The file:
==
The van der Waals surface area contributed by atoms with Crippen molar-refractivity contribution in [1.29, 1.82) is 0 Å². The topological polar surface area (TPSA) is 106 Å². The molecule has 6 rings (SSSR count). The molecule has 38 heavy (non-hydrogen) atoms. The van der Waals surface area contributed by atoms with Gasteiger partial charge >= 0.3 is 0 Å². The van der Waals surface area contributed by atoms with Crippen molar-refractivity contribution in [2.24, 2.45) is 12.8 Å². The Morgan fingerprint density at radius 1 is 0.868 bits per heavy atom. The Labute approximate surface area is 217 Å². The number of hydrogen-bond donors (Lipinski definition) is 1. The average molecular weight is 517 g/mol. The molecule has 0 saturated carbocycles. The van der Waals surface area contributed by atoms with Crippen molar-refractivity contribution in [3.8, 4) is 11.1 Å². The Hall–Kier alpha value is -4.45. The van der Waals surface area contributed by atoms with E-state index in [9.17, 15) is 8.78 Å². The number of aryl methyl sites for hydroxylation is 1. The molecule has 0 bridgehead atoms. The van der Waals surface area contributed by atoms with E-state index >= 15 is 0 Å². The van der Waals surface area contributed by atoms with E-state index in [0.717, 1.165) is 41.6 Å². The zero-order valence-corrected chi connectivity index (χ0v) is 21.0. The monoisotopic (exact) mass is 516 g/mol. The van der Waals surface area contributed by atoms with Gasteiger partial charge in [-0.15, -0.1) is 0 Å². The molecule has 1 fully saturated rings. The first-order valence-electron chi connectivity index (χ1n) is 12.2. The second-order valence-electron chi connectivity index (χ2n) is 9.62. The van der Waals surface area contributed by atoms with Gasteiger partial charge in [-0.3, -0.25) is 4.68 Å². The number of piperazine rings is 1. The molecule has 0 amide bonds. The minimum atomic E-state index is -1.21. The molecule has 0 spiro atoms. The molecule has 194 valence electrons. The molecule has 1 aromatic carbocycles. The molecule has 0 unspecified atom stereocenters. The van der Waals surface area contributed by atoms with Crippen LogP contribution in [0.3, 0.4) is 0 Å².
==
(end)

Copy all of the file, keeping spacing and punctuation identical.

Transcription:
The van der Waals surface area contributed by atoms with Crippen molar-refractivity contribution in [1.29, 1.82) is 0 Å². The topological polar surface area (TPSA) is 106 Å². The molecule has 6 rings (SSSR count). The molecule has 38 heavy (non-hydrogen) atoms. The van der Waals surface area contributed by atoms with Gasteiger partial charge >= 0.3 is 0 Å². The van der Waals surface area contributed by atoms with Crippen molar-refractivity contribution in [2.24, 2.45) is 12.8 Å². The Morgan fingerprint density at radius 1 is 0.868 bits per heavy atom. The Labute approximate surface area is 217 Å². The number of hydrogen-bond donors (Lipinski definition) is 1. The average molecular weight is 517 g/mol. The molecule has 0 saturated carbocycles. The van der Waals surface area contributed by atoms with Crippen molar-refractivity contribution in [3.8, 4) is 11.1 Å². The Hall–Kier alpha value is -4.45. The van der Waals surface area contributed by atoms with E-state index in [9.17, 15) is 8.78 Å². The number of aryl methyl sites for hydroxylation is 1. The molecule has 0 bridgehead atoms. The van der Waals surface area contributed by atoms with E-state index >= 15 is 0 Å². The van der Waals surface area contributed by atoms with E-state index in [0.717, 1.165) is 41.6 Å². The zero-order valence-corrected chi connectivity index (χ0v) is 21.0. The monoisotopic (exact) mass is 516 g/mol. The van der Waals surface area contributed by atoms with Gasteiger partial charge in [-0.15, -0.1) is 0 Å². The molecule has 1 fully saturated rings. The first-order valence-electron chi connectivity index (χ1n) is 12.2. The second-order valence-electron chi connectivity index (χ2n) is 9.62. The van der Waals surface area contributed by atoms with Gasteiger partial charge in [-0.3, -0.25) is 4.68 Å². The number of piperazine rings is 1. The molecule has 0 amide bonds. The minimum atomic E-state index is -1.21. The molecule has 0 spiro atoms. The molecule has 194 valence electrons. The molecule has 1 aromatic carbocycles. The molecule has 0 unspecified atom stereocenters. The van der Waals surface area contributed by atoms with Crippen LogP contribution in [0.3, 0.4) is 0 Å².